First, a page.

Much more so than a year ago, Sam Lafferty believes he belongs here during his second Penguins training camp, a feeling shared by most young pros.
The difference between Lafferty and the other guys, though, is that they didn’t grow up 90 minutes east of PPG Paints Arena and during their formative years as a player cheer for Sidney Crosby, Evgeni Malkin and the Penguins.
So, yeah, it’s understandable the Hollidaysburg native felt a little out of place last September when he first hit the ice with some of his favorite players.
This year, Lafferty is still doing some stargazing, watching Crosby the closest. But he is significantly less in awe. And that’s a good thing, because the Penguins could call upon the speedy 24-year-old this season, maybe even right away.
“That would be awesome,” he said. “Since I was a kid, I’ve wanted to play for the Penguins. So it would be a dream come true. But I’ve still got a lot of work left. I’m just going to keep chipping away and the rest will take care of itself.”
That’s what Lafferty has done since joining the American Hockey League club late in the 2017-18 season, just days after he wrapped up a productive college career at Brown. He got a taste of pro hockey that spring. Then, after pinching himself after his first Penguins camp last summer, made his mark in the AHL.
Lafferty, whose primary position is center, settled in as the season went along. The Wilkes-Barre/Scranton coaching staff, then led by Clark Donatelli, put him on the power play and asked him to kill penalties. And in the final few weeks, Lafferty and linemates Sam Miletic and Ryan Haggerty peppered opposing goalies.
Lafferty led the AHL club with 14 multi-point games. He finished with 49 points, second on the team. And his 36 assists ranked fourth among AHL rookies.
“I just tried to have a good attitude and work as hard as I can. Fortunately, they gave me some opportunities,” he said. “And I was able to take advantage.”
Well, he didn’t take advantage of them all, something he lamented Sunday.
“I had a lot of chances last year and I wish I would have converted more of those, produced some more goals,” said Lafferty, who tallied 13 in 70 games.
Improving his shot was an emphasis this offseason, along with winning more faceoffs. Training in Arizona, which he has done for a few summers now, he fired puck after puck after puck five days a week. He was shooting for a quicker trigger. He also wanted the release of the puck off his blade to be more deceptive.
Lafferty, a 2014 fourth-round pick, only scored eight goals in his final season at Brown and only hit double digits once. So he may not have as high of a ceiling as Pittsburgh’s top forward prospects. But his role at the annual Prospect Challenge in Buffalo this month said a lot about what the Penguins think about him.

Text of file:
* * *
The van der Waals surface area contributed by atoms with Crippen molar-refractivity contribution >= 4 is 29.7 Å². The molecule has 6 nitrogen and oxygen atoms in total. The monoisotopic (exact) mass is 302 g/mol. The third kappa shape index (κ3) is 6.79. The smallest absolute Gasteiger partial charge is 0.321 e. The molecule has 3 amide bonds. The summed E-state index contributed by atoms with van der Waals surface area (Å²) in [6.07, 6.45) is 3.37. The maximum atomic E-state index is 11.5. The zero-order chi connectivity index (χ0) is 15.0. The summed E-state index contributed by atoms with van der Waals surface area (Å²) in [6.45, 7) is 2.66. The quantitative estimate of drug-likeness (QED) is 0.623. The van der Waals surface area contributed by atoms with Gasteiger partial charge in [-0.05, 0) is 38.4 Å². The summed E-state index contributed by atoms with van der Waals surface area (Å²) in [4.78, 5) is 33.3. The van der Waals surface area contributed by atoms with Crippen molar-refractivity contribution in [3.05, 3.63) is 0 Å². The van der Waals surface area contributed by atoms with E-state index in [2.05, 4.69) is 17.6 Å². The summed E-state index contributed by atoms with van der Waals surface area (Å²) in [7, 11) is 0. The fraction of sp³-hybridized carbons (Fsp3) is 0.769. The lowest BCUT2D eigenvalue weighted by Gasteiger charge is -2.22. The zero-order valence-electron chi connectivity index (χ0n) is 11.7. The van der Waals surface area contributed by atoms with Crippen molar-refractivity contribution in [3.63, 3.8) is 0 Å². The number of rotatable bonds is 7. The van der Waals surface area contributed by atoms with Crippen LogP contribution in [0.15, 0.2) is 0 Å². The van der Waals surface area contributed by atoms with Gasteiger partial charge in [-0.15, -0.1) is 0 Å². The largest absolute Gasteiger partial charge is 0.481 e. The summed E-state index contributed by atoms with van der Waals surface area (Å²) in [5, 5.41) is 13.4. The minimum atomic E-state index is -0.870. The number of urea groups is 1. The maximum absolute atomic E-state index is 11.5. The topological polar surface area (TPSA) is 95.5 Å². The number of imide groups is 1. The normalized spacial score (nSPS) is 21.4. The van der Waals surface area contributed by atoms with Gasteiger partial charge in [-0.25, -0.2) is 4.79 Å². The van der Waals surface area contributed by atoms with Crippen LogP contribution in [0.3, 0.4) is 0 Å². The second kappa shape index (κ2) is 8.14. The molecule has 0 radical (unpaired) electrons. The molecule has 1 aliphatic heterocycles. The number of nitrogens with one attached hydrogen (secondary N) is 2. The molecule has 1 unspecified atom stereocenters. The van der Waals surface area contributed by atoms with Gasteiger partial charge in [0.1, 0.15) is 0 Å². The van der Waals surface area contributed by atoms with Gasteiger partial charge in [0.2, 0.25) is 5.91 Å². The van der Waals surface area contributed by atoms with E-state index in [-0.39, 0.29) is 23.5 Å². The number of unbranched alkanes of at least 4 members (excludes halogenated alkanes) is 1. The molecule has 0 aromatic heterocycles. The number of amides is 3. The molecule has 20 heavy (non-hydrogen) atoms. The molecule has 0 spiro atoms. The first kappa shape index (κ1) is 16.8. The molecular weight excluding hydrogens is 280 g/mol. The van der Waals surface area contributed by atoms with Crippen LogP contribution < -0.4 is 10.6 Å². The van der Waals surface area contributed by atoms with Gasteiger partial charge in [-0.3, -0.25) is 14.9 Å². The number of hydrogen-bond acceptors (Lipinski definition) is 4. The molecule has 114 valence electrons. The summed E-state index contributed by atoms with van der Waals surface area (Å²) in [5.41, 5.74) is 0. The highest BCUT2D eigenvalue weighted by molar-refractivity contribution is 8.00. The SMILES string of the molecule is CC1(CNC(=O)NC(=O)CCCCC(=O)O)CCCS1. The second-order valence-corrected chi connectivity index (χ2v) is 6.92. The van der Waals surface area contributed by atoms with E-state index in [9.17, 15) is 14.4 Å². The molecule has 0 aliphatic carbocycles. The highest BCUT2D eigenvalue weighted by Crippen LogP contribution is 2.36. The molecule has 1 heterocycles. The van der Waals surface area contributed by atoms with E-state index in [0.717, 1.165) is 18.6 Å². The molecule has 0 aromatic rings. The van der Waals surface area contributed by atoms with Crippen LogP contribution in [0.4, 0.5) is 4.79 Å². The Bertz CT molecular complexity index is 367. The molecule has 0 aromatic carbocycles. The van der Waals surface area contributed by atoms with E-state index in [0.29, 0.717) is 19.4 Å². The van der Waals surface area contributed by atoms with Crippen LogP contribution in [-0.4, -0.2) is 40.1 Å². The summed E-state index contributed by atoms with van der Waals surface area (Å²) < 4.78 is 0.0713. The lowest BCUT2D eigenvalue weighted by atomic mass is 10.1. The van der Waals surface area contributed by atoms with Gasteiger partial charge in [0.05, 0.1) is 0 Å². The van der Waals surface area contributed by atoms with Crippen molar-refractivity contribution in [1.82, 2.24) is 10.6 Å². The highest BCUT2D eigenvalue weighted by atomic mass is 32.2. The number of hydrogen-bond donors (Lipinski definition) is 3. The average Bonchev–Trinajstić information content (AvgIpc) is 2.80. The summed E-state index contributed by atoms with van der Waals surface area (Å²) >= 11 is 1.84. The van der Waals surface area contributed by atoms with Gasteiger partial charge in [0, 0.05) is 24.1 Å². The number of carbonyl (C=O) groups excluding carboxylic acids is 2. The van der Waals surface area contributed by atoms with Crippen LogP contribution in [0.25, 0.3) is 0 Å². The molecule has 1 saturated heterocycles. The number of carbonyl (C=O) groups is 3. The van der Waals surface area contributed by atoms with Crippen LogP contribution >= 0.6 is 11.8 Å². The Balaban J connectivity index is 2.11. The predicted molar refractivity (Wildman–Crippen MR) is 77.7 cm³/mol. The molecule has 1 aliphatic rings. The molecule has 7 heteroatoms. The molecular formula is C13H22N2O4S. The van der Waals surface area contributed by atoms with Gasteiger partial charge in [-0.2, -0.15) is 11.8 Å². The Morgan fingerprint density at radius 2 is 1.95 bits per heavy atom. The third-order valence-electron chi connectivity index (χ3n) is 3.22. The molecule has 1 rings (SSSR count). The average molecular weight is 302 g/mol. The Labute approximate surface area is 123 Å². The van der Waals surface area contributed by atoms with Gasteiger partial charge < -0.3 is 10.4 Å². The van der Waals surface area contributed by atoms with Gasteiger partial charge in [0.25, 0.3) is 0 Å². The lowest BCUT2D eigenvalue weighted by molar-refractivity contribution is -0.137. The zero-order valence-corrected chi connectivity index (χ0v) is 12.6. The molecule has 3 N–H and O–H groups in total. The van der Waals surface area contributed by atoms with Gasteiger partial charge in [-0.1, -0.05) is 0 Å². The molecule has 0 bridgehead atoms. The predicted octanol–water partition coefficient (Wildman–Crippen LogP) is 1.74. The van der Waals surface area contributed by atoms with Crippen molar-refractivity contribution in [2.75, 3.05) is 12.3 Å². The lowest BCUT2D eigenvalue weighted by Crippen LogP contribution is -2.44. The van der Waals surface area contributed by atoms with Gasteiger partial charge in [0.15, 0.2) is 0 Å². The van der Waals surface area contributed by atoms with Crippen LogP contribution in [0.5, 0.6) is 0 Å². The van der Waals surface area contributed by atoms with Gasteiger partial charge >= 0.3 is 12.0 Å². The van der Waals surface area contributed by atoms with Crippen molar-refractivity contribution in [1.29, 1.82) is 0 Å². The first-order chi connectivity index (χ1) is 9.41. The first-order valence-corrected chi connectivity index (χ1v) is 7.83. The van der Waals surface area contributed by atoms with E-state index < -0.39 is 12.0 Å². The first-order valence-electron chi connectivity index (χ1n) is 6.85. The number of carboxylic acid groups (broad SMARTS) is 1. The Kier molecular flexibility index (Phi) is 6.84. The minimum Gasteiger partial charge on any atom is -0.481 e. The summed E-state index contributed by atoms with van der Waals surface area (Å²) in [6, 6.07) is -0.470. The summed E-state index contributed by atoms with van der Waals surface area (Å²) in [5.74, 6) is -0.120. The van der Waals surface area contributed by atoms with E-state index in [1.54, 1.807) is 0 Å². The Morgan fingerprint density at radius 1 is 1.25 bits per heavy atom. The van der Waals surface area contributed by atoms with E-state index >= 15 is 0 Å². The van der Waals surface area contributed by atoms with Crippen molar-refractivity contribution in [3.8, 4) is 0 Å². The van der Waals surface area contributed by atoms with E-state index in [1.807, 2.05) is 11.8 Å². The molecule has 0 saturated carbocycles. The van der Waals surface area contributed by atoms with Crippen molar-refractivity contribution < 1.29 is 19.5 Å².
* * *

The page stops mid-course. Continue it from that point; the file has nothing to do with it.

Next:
He skated between Samuel Poulin and Nathan Legare on the first line, worked on the top power play and killed penalties, using his wheels to hustle up the ice for an unassisted shorthanded goal. Someone sewed a “C” on his sweater, too.
Now the Penguins are keeping a close eye on Lafferty at training camp.
“He plays with tremendous speed. Has good skill level. Really competes. We like his overall game,” assistant GM Jason Karmanos said last week. “He’ll certainly be trying to earn a spot on the Penguins and we feel like he’s close. If he doesn’t make it, I’d be shocked if he isn’t among the first names for call-ups.”
And if he does make the big club at some point, it will be one heck of a story.
Lafferty was 5 when Mario Lemieux came out of retirement and led the Penguins to the Eastern Conference finals in 2000-01. That high-scoring squad captured his attention. Around the same time, an ice rink was being built down the road.
He got on the ice, got hooked and later starred at Hollidaysburg Area High School. In 2011, Lafferty headed to Deerfield Academy in Massachusetts. The Penguins picked the local kid after he put up 55 points during his final year there.
At Brown, he kept tabs on the Penguins as Crosby and Co. chased Cups.
Now he’s trying to convince them he’s ready to help with that endeavor.
“This year, I’m just a lot more confident,” the 6-foot-1 righty said. “It’s just really fun, honestly, to be around some of these guys. Just watching them, especially Sid and the way he goes about things, I feel like you get so much better.”